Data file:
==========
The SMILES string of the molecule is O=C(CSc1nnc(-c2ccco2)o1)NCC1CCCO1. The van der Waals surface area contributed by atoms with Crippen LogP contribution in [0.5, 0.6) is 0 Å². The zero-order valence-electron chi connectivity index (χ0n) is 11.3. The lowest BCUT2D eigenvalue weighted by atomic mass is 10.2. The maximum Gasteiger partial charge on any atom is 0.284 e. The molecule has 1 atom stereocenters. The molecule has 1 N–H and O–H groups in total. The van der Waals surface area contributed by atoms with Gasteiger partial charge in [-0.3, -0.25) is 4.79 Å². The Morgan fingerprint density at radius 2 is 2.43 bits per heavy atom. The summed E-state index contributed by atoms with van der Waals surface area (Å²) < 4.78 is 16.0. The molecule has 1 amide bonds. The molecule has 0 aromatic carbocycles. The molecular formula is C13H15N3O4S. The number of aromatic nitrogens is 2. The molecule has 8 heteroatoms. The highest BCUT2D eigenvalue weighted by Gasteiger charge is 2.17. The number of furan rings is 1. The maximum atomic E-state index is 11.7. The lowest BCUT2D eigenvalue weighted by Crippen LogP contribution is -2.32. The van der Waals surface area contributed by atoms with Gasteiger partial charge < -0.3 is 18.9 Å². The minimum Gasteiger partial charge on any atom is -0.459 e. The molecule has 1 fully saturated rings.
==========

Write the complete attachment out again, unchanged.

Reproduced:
The SMILES string of the molecule is O=C(CSc1nnc(-c2ccco2)o1)NCC1CCCO1. The van der Waals surface area contributed by atoms with Crippen LogP contribution in [0.5, 0.6) is 0 Å². The zero-order valence-electron chi connectivity index (χ0n) is 11.3. The lowest BCUT2D eigenvalue weighted by atomic mass is 10.2. The maximum Gasteiger partial charge on any atom is 0.284 e. The molecule has 1 atom stereocenters. The molecule has 1 N–H and O–H groups in total. The van der Waals surface area contributed by atoms with Gasteiger partial charge in [-0.3, -0.25) is 4.79 Å². The Morgan fingerprint density at radius 2 is 2.43 bits per heavy atom. The summed E-state index contributed by atoms with van der Waals surface area (Å²) < 4.78 is 16.0. The molecule has 1 amide bonds. The molecule has 0 aromatic carbocycles. The molecular formula is C13H15N3O4S. The number of aromatic nitrogens is 2. The molecule has 8 heteroatoms. The highest BCUT2D eigenvalue weighted by Gasteiger charge is 2.17. The number of furan rings is 1. The maximum atomic E-state index is 11.7. The lowest BCUT2D eigenvalue weighted by Crippen LogP contribution is -2.32. The van der Waals surface area contributed by atoms with Gasteiger partial charge < -0.3 is 18.9 Å². The minimum Gasteiger partial charge on any atom is -0.459 e. The molecule has 1 fully saturated rings.